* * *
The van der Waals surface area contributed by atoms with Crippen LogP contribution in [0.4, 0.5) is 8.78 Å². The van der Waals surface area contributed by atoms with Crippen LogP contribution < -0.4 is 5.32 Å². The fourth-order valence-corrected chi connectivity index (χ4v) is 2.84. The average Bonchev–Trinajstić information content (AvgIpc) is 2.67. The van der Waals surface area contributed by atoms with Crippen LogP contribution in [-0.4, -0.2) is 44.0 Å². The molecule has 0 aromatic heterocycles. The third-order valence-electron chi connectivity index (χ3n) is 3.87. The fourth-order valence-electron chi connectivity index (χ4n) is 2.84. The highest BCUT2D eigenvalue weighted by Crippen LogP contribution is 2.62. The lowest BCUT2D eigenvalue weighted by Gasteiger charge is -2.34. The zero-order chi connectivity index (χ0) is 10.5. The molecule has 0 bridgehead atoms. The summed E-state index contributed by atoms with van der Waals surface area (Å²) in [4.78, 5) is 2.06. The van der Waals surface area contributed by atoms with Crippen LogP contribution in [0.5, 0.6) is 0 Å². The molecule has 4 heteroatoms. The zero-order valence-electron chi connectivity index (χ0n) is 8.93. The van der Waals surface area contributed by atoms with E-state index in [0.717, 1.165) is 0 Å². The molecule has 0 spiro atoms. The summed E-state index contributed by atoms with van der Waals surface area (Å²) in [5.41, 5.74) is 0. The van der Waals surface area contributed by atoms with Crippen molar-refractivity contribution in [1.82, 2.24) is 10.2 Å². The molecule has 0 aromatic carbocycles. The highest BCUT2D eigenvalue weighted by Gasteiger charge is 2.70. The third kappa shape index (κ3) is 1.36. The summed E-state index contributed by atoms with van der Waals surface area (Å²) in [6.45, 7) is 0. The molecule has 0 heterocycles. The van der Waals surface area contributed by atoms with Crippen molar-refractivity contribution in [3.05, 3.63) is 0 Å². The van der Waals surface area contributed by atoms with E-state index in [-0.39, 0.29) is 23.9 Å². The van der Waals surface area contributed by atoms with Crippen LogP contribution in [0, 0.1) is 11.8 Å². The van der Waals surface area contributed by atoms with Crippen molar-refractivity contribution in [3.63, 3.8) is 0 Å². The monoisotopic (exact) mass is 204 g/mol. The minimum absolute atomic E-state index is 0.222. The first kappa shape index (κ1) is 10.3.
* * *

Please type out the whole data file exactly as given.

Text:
The van der Waals surface area contributed by atoms with Crippen LogP contribution in [0.4, 0.5) is 8.78 Å². The van der Waals surface area contributed by atoms with Crippen LogP contribution < -0.4 is 5.32 Å². The fourth-order valence-corrected chi connectivity index (χ4v) is 2.84. The average Bonchev–Trinajstić information content (AvgIpc) is 2.67. The van der Waals surface area contributed by atoms with Crippen LogP contribution in [-0.4, -0.2) is 44.0 Å². The molecule has 0 aromatic heterocycles. The third-order valence-electron chi connectivity index (χ3n) is 3.87. The fourth-order valence-electron chi connectivity index (χ4n) is 2.84. The highest BCUT2D eigenvalue weighted by Crippen LogP contribution is 2.62. The lowest BCUT2D eigenvalue weighted by Gasteiger charge is -2.34. The zero-order chi connectivity index (χ0) is 10.5. The molecule has 0 bridgehead atoms. The summed E-state index contributed by atoms with van der Waals surface area (Å²) in [4.78, 5) is 2.06. The van der Waals surface area contributed by atoms with Crippen LogP contribution in [0.5, 0.6) is 0 Å². The molecule has 4 heteroatoms. The zero-order valence-electron chi connectivity index (χ0n) is 8.93. The van der Waals surface area contributed by atoms with E-state index in [0.717, 1.165) is 0 Å². The molecule has 0 spiro atoms. The summed E-state index contributed by atoms with van der Waals surface area (Å²) in [5.41, 5.74) is 0. The van der Waals surface area contributed by atoms with Crippen molar-refractivity contribution in [1.82, 2.24) is 10.2 Å². The molecule has 0 aromatic carbocycles. The highest BCUT2D eigenvalue weighted by Gasteiger charge is 2.70. The third kappa shape index (κ3) is 1.36. The summed E-state index contributed by atoms with van der Waals surface area (Å²) in [6.45, 7) is 0. The molecule has 0 heterocycles. The van der Waals surface area contributed by atoms with Crippen molar-refractivity contribution in [3.05, 3.63) is 0 Å². The van der Waals surface area contributed by atoms with E-state index in [-0.39, 0.29) is 23.9 Å². The van der Waals surface area contributed by atoms with Crippen LogP contribution in [0, 0.1) is 11.8 Å². The van der Waals surface area contributed by atoms with Crippen molar-refractivity contribution in [3.63, 3.8) is 0 Å². The monoisotopic (exact) mass is 204 g/mol. The minimum absolute atomic E-state index is 0.222. The first kappa shape index (κ1) is 10.3.